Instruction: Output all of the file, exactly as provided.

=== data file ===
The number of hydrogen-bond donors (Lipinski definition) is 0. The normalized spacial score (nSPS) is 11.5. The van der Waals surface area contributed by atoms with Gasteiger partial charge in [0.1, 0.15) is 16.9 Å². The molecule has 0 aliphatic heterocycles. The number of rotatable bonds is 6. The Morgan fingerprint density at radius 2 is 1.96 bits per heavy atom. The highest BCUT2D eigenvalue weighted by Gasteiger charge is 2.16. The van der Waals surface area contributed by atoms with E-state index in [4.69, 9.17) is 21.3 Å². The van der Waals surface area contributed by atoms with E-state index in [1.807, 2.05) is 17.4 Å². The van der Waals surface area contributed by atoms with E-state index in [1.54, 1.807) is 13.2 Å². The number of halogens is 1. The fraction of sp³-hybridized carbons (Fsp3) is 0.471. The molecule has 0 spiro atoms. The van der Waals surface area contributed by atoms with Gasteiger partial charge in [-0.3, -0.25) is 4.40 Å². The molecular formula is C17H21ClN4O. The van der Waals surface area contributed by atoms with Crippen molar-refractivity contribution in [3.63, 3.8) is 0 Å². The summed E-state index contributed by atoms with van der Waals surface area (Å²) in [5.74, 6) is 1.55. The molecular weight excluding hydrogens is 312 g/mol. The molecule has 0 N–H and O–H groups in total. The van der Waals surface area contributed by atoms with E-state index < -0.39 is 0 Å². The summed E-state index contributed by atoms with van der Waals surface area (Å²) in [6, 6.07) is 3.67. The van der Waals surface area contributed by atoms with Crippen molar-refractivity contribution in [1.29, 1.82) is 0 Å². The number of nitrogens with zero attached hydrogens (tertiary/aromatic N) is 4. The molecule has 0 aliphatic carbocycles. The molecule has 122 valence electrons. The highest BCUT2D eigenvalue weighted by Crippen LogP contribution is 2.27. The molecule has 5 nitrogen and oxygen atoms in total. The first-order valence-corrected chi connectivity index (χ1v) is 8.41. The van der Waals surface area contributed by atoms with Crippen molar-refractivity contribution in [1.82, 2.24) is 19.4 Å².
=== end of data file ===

The number of hydrogen-bond donors (Lipinski definition) is 0. The normalized spacial score (nSPS) is 11.5. The van der Waals surface area contributed by atoms with Gasteiger partial charge in [0.1, 0.15) is 16.9 Å². The molecule has 0 aliphatic heterocycles. The number of rotatable bonds is 6. The Morgan fingerprint density at radius 2 is 1.96 bits per heavy atom. The highest BCUT2D eigenvalue weighted by Gasteiger charge is 2.16. The van der Waals surface area contributed by atoms with E-state index in [4.69, 9.17) is 21.3 Å². The van der Waals surface area contributed by atoms with E-state index in [1.807, 2.05) is 17.4 Å². The van der Waals surface area contributed by atoms with E-state index in [1.54, 1.807) is 13.2 Å². The number of halogens is 1. The fraction of sp³-hybridized carbons (Fsp3) is 0.471. The molecule has 0 spiro atoms. The van der Waals surface area contributed by atoms with Gasteiger partial charge in [-0.3, -0.25) is 4.40 Å². The molecular formula is C17H21ClN4O. The van der Waals surface area contributed by atoms with Crippen molar-refractivity contribution in [3.63, 3.8) is 0 Å². The summed E-state index contributed by atoms with van der Waals surface area (Å²) in [5.74, 6) is 1.55. The molecular weight excluding hydrogens is 312 g/mol. The molecule has 0 N–H and O–H groups in total. The van der Waals surface area contributed by atoms with E-state index < -0.39 is 0 Å². The summed E-state index contributed by atoms with van der Waals surface area (Å²) in [6, 6.07) is 3.67. The van der Waals surface area contributed by atoms with Crippen molar-refractivity contribution in [1.29, 1.82) is 0 Å². The number of nitrogens with zero attached hydrogens (tertiary/aromatic N) is 4. The molecule has 0 aliphatic carbocycles. The molecule has 122 valence electrons. The highest BCUT2D eigenvalue weighted by Crippen LogP contribution is 2.27. The molecule has 5 nitrogen and oxygen atoms in total. The first-order valence-corrected chi connectivity index (χ1v) is 8.41. The van der Waals surface area contributed by atoms with Crippen molar-refractivity contribution in [1.82, 2.24) is 19.4 Å².